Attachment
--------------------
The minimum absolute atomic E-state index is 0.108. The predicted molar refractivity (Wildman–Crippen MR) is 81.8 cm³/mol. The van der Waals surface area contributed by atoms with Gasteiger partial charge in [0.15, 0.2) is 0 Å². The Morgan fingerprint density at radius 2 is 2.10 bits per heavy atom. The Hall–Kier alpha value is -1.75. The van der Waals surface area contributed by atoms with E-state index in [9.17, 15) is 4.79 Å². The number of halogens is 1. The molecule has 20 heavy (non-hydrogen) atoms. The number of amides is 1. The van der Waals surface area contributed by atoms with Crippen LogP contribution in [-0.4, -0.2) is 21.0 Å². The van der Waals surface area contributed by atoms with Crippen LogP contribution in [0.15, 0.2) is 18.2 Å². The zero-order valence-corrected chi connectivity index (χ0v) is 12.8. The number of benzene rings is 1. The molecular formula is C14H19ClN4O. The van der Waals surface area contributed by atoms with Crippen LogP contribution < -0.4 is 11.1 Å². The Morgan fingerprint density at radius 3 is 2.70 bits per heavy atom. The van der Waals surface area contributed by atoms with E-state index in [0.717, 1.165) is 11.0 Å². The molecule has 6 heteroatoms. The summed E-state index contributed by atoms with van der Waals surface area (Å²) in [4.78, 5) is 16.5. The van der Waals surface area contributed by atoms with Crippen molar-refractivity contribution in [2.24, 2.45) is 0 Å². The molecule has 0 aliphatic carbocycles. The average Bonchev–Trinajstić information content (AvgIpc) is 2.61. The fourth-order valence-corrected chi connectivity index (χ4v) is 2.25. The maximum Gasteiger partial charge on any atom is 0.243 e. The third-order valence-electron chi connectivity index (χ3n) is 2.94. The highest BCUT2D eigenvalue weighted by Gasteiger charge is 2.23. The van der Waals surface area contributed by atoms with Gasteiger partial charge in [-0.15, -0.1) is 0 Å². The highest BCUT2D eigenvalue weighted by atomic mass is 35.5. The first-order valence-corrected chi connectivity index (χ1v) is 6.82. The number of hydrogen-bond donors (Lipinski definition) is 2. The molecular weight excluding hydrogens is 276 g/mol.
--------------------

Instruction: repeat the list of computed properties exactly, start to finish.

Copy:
The minimum absolute atomic E-state index is 0.108. The predicted molar refractivity (Wildman–Crippen MR) is 81.8 cm³/mol. The van der Waals surface area contributed by atoms with Gasteiger partial charge in [0.15, 0.2) is 0 Å². The Morgan fingerprint density at radius 2 is 2.10 bits per heavy atom. The Hall–Kier alpha value is -1.75. The van der Waals surface area contributed by atoms with E-state index in [9.17, 15) is 4.79 Å². The number of halogens is 1. The molecule has 20 heavy (non-hydrogen) atoms. The number of amides is 1. The van der Waals surface area contributed by atoms with Crippen LogP contribution in [-0.4, -0.2) is 21.0 Å². The van der Waals surface area contributed by atoms with Crippen LogP contribution in [0.15, 0.2) is 18.2 Å². The zero-order valence-corrected chi connectivity index (χ0v) is 12.8. The number of benzene rings is 1. The molecular formula is C14H19ClN4O. The van der Waals surface area contributed by atoms with Crippen LogP contribution < -0.4 is 11.1 Å². The Morgan fingerprint density at radius 3 is 2.70 bits per heavy atom. The van der Waals surface area contributed by atoms with E-state index in [0.717, 1.165) is 11.0 Å². The molecule has 6 heteroatoms. The summed E-state index contributed by atoms with van der Waals surface area (Å²) in [4.78, 5) is 16.5. The van der Waals surface area contributed by atoms with Crippen molar-refractivity contribution in [2.24, 2.45) is 0 Å². The molecule has 0 aliphatic carbocycles. The average Bonchev–Trinajstić information content (AvgIpc) is 2.61. The fourth-order valence-corrected chi connectivity index (χ4v) is 2.25. The maximum Gasteiger partial charge on any atom is 0.243 e. The third-order valence-electron chi connectivity index (χ3n) is 2.94. The highest BCUT2D eigenvalue weighted by Gasteiger charge is 2.23. The van der Waals surface area contributed by atoms with Gasteiger partial charge in [-0.15, -0.1) is 0 Å². The highest BCUT2D eigenvalue weighted by atomic mass is 35.5. The first-order valence-corrected chi connectivity index (χ1v) is 6.82. The number of hydrogen-bond donors (Lipinski definition) is 2. The molecular weight excluding hydrogens is 276 g/mol.